Select Committee on Science and Technology Written Evidence


APPENDIX 55

Memorandum from the Engineering Professor's Council

EPC RESPONSE TO THE QUESTIONS POSED

  1.  Since it appears that the HEFCE QR funding is a "zero sum" exercise, then the RAE is all about the distribution (or re-distribution) of the available funding. If the available money is distributed more uniformly, then the excellent departments will see a reduction in real terms. If the funding is distributed even more selectively than in 2001, then all the grade 4 departments and most of the grade 5 ones will see a reduction in funding which could be disastrous and would probably result in closures or amalgamations.

  2.  It is not desirable, in principle, to concentrate research in fewer departments, but appears to be a necessity to maintain quality if there is not more funding.

  3.  The changes in the funding of teaching are potentially disastrous for science and engineering. It needs to be understood that laboratory-based subjects (including computing) have high standing costs and thus small numbers of students make the cost per student appear high and viceversa. A decline in the unit of resource increases the critical minimum size for a viable department. Many departments will now be threatened as a result of the HEFCE changes in bands.

  4.  The optimal balance between teaching and research provision is all about maintaining a critical mass. It cannot be sensible to have departments devoting a great deal of time competing for limited funds—the UK will not be able to carry out world-class research or teaching. Graduates in science and engineering are crucial for the future of the UK economy and that implies increasing the numbers of well-qualified students entering university courses and sustaining healthy departments to take them. There is little purpose in "propping up" departments that are not academically viable (ie comprised of research-active staff) and struggle to recruit adequately qualified students. However, for a university to maintain strong research, the student-staff ratio needs to be reasonably low so that staff can have the time to undertake research. Any fall in numbers, particularly overseas students, in a discipline could therefore be critical to viability.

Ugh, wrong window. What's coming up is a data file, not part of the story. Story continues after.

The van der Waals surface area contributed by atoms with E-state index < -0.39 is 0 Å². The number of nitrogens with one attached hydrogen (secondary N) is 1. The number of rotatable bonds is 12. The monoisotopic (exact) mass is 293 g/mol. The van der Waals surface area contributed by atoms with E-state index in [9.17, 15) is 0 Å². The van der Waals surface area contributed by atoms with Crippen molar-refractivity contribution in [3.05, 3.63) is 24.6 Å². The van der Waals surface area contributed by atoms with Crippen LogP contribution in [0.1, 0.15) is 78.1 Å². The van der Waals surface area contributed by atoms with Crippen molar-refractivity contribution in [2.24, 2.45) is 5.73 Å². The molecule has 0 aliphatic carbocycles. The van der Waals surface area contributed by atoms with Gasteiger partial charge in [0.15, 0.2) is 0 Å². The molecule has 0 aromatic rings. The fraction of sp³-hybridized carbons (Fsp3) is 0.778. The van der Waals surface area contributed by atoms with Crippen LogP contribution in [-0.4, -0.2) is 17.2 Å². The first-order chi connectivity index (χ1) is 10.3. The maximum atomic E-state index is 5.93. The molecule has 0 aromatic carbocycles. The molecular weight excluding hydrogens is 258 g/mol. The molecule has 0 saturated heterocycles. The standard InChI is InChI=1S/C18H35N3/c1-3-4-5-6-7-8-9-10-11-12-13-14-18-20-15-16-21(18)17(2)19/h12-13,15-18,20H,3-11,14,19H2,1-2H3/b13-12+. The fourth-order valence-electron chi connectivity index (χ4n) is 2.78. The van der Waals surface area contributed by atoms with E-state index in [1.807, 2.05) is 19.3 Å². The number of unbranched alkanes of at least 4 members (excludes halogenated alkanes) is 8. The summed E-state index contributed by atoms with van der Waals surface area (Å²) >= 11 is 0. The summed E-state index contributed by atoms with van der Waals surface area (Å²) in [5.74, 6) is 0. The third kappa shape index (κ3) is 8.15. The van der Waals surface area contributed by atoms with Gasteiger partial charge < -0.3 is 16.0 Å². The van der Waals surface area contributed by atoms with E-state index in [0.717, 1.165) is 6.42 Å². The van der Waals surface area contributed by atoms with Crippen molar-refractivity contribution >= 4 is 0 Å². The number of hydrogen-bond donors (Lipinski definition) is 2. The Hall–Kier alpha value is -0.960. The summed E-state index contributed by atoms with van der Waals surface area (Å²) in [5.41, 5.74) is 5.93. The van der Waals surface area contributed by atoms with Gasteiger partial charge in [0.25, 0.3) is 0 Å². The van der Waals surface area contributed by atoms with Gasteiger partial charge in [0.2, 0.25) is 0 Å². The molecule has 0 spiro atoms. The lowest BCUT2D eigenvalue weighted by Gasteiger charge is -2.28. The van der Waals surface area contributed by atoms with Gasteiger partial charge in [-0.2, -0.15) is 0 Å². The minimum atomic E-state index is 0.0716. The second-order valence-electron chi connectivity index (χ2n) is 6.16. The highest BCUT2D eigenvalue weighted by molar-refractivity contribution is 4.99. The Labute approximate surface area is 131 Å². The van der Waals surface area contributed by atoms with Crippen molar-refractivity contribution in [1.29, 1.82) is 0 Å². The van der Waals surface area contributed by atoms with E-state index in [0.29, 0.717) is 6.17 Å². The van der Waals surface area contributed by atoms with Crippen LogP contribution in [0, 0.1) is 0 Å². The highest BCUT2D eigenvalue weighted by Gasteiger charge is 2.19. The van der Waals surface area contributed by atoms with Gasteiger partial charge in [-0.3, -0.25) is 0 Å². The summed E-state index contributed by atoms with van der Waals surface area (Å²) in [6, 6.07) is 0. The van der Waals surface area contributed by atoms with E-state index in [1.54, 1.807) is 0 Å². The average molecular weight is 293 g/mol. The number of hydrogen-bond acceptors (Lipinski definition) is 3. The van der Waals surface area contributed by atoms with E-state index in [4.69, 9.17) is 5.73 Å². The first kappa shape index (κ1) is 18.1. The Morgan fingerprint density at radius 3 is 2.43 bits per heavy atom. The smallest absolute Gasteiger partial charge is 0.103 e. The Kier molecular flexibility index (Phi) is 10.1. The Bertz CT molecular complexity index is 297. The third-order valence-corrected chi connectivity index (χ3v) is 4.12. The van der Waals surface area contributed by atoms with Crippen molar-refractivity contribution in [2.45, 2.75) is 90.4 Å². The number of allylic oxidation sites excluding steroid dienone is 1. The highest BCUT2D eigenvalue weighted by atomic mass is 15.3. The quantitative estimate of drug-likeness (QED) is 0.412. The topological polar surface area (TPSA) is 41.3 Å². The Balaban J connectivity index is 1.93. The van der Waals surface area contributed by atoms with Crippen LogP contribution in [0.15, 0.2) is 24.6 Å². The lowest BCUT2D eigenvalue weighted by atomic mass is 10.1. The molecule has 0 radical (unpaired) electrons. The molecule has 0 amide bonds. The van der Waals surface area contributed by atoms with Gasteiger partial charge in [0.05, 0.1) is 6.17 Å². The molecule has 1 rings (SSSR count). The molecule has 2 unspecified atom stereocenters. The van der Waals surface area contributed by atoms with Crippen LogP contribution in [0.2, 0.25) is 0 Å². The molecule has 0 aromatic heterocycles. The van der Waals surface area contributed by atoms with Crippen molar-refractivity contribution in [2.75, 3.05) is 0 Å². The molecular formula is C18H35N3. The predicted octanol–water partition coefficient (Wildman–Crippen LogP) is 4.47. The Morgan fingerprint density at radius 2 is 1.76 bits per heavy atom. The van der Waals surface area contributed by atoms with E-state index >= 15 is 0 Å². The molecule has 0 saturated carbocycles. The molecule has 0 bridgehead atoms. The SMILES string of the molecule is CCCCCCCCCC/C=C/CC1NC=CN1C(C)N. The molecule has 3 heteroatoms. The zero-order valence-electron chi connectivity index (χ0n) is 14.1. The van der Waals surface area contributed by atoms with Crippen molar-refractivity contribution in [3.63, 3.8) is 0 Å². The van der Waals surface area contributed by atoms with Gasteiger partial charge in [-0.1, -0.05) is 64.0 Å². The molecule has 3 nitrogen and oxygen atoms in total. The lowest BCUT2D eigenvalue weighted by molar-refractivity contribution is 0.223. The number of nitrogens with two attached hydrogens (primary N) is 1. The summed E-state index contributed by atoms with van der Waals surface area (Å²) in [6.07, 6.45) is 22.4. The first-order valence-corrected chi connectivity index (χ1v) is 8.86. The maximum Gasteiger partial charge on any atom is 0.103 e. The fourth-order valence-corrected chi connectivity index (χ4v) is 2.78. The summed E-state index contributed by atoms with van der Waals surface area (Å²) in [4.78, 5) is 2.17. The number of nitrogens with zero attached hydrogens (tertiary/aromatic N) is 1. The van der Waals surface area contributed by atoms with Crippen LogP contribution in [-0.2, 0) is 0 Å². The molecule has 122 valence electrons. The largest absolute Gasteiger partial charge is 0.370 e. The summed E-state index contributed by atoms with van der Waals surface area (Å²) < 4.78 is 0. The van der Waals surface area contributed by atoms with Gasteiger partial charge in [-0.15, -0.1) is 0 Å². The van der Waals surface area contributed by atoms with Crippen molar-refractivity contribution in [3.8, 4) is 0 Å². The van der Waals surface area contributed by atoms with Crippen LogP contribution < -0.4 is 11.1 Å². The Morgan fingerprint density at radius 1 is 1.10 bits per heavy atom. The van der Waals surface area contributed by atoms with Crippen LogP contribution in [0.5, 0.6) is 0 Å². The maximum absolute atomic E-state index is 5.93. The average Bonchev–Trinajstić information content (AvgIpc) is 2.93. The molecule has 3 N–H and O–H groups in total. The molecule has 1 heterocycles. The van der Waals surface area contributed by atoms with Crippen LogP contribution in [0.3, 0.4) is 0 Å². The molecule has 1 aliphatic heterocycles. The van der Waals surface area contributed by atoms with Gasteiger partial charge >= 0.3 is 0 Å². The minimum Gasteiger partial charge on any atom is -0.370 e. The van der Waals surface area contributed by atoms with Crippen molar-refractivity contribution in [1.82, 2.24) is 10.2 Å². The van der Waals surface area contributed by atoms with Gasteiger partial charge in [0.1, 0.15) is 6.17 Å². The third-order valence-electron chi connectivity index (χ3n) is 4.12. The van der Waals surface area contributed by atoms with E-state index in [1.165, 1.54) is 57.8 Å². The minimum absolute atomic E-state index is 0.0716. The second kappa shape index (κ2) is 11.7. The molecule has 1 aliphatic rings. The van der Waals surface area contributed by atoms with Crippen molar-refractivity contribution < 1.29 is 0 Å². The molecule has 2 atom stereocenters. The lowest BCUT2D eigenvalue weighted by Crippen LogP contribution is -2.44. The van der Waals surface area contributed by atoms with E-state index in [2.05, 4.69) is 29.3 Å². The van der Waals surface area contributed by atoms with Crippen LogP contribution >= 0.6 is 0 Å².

5.  Centres of research excellence are likely to continue to develop and a regional capacity is important not just for the universities but also for the professions and industry. However, it is important to recognise that science and engineering research is national and international activity. It is also probable that, with increased tuition fees and mounting student debt, a higher proportion of students will wish to attend a local university and live at home.

  6.  There is a need for Government intervention to ensure continued provision of science and engineering subjects which are of strategic national importance. Thus, for example, it is acknowledged that in certain sectors, such as civil engineering, there is a skills shortage. The funding model for universities does not properly support science and engineering and with the advent of full economic costing some departments, because of their research/teaching mix, may not continue to be economically viable because of pressure from HEFCE resource allocation combined with internal university allocation and taxation models. Possible support mechanisms include providing financial support for academically well-qualified students enrolling on science and engineering courses deemed to be strategically important and ensuring that departments remain viable by not allowing funding to decline in real terms.

January 2005



 
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